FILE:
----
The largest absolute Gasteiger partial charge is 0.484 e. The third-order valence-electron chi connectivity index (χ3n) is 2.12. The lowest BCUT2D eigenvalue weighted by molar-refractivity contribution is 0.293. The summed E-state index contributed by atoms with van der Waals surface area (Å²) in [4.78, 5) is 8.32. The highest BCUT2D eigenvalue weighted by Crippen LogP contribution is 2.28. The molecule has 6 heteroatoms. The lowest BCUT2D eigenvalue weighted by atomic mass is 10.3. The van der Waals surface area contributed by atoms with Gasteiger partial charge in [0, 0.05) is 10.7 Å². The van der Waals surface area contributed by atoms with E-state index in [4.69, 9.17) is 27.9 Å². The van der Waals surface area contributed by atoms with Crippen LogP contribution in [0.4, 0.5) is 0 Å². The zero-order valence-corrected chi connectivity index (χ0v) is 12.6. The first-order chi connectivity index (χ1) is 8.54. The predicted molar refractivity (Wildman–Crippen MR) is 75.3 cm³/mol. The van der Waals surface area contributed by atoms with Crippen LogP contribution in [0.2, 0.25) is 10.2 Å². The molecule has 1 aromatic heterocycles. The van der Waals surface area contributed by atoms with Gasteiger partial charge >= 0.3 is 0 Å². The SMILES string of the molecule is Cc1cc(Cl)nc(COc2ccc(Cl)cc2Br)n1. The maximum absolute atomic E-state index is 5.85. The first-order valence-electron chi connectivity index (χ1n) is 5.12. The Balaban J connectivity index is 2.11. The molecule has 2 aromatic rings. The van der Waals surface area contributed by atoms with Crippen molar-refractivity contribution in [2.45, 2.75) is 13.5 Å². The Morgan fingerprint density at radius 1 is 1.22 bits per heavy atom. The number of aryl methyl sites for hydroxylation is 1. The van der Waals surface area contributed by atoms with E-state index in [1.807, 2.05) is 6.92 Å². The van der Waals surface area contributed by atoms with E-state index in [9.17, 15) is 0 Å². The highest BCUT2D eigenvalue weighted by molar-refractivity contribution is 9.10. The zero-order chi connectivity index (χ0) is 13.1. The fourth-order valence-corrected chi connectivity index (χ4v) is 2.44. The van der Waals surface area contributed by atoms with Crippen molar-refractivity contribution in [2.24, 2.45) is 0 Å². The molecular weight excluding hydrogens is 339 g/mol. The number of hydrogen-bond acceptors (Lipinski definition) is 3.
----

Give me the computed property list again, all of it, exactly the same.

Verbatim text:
The largest absolute Gasteiger partial charge is 0.484 e. The third-order valence-electron chi connectivity index (χ3n) is 2.12. The lowest BCUT2D eigenvalue weighted by molar-refractivity contribution is 0.293. The summed E-state index contributed by atoms with van der Waals surface area (Å²) in [4.78, 5) is 8.32. The highest BCUT2D eigenvalue weighted by Crippen LogP contribution is 2.28. The molecule has 6 heteroatoms. The lowest BCUT2D eigenvalue weighted by atomic mass is 10.3. The van der Waals surface area contributed by atoms with Gasteiger partial charge in [0, 0.05) is 10.7 Å². The van der Waals surface area contributed by atoms with E-state index in [4.69, 9.17) is 27.9 Å². The van der Waals surface area contributed by atoms with Crippen LogP contribution in [0.4, 0.5) is 0 Å². The zero-order valence-corrected chi connectivity index (χ0v) is 12.6. The first-order chi connectivity index (χ1) is 8.54. The predicted molar refractivity (Wildman–Crippen MR) is 75.3 cm³/mol. The van der Waals surface area contributed by atoms with Crippen LogP contribution in [0.2, 0.25) is 10.2 Å². The molecule has 1 aromatic heterocycles. The van der Waals surface area contributed by atoms with Gasteiger partial charge >= 0.3 is 0 Å². The SMILES string of the molecule is Cc1cc(Cl)nc(COc2ccc(Cl)cc2Br)n1. The maximum absolute atomic E-state index is 5.85. The first-order valence-electron chi connectivity index (χ1n) is 5.12. The Balaban J connectivity index is 2.11. The molecule has 2 aromatic rings. The van der Waals surface area contributed by atoms with Crippen molar-refractivity contribution in [2.45, 2.75) is 13.5 Å². The Morgan fingerprint density at radius 1 is 1.22 bits per heavy atom. The number of aryl methyl sites for hydroxylation is 1. The van der Waals surface area contributed by atoms with E-state index in [1.807, 2.05) is 6.92 Å². The van der Waals surface area contributed by atoms with E-state index in [9.17, 15) is 0 Å². The highest BCUT2D eigenvalue weighted by molar-refractivity contribution is 9.10. The zero-order chi connectivity index (χ0) is 13.1. The fourth-order valence-corrected chi connectivity index (χ4v) is 2.44. The van der Waals surface area contributed by atoms with Crippen molar-refractivity contribution in [2.24, 2.45) is 0 Å². The molecular weight excluding hydrogens is 339 g/mol. The number of hydrogen-bond acceptors (Lipinski definition) is 3.